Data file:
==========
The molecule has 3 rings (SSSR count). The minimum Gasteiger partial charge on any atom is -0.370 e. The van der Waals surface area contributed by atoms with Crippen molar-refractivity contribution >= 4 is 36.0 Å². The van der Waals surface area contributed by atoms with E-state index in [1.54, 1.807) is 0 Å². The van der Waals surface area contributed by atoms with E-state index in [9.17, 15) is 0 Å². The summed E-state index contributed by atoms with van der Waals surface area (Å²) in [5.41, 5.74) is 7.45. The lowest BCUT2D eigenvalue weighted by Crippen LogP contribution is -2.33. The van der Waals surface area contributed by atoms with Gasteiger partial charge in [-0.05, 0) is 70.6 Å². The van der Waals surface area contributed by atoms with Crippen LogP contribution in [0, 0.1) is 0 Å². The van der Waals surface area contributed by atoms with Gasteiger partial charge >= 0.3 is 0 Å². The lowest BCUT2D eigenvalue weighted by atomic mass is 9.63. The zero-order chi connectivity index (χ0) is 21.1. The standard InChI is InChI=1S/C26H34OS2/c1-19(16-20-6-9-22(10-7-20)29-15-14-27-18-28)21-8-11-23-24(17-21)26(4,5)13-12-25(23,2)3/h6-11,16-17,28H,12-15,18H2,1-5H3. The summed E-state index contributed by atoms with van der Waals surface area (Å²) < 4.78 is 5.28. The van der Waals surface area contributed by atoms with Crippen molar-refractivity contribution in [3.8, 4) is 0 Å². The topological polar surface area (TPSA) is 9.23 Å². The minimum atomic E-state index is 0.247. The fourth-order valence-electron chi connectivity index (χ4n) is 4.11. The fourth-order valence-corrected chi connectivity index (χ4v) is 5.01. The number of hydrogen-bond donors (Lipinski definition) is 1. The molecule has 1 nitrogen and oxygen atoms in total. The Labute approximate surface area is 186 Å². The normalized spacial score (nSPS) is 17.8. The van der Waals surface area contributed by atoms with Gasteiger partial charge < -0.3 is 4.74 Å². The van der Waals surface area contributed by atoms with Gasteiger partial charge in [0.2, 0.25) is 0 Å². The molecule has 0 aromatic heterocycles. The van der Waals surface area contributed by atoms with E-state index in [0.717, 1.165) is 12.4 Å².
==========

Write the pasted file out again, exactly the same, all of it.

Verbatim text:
The molecule has 3 rings (SSSR count). The minimum Gasteiger partial charge on any atom is -0.370 e. The van der Waals surface area contributed by atoms with Crippen molar-refractivity contribution >= 4 is 36.0 Å². The van der Waals surface area contributed by atoms with E-state index in [1.54, 1.807) is 0 Å². The van der Waals surface area contributed by atoms with E-state index in [9.17, 15) is 0 Å². The summed E-state index contributed by atoms with van der Waals surface area (Å²) in [5.41, 5.74) is 7.45. The lowest BCUT2D eigenvalue weighted by Crippen LogP contribution is -2.33. The van der Waals surface area contributed by atoms with Gasteiger partial charge in [-0.05, 0) is 70.6 Å². The van der Waals surface area contributed by atoms with Crippen LogP contribution in [0, 0.1) is 0 Å². The van der Waals surface area contributed by atoms with Gasteiger partial charge >= 0.3 is 0 Å². The lowest BCUT2D eigenvalue weighted by atomic mass is 9.63. The zero-order chi connectivity index (χ0) is 21.1. The standard InChI is InChI=1S/C26H34OS2/c1-19(16-20-6-9-22(10-7-20)29-15-14-27-18-28)21-8-11-23-24(17-21)26(4,5)13-12-25(23,2)3/h6-11,16-17,28H,12-15,18H2,1-5H3. The summed E-state index contributed by atoms with van der Waals surface area (Å²) < 4.78 is 5.28. The van der Waals surface area contributed by atoms with Crippen molar-refractivity contribution in [3.8, 4) is 0 Å². The topological polar surface area (TPSA) is 9.23 Å². The minimum atomic E-state index is 0.247. The fourth-order valence-electron chi connectivity index (χ4n) is 4.11. The fourth-order valence-corrected chi connectivity index (χ4v) is 5.01. The number of hydrogen-bond donors (Lipinski definition) is 1. The molecule has 1 nitrogen and oxygen atoms in total. The Labute approximate surface area is 186 Å². The normalized spacial score (nSPS) is 17.8. The van der Waals surface area contributed by atoms with Gasteiger partial charge < -0.3 is 4.74 Å². The van der Waals surface area contributed by atoms with Gasteiger partial charge in [0.2, 0.25) is 0 Å². The molecule has 0 aromatic heterocycles. The van der Waals surface area contributed by atoms with E-state index in [0.717, 1.165) is 12.4 Å².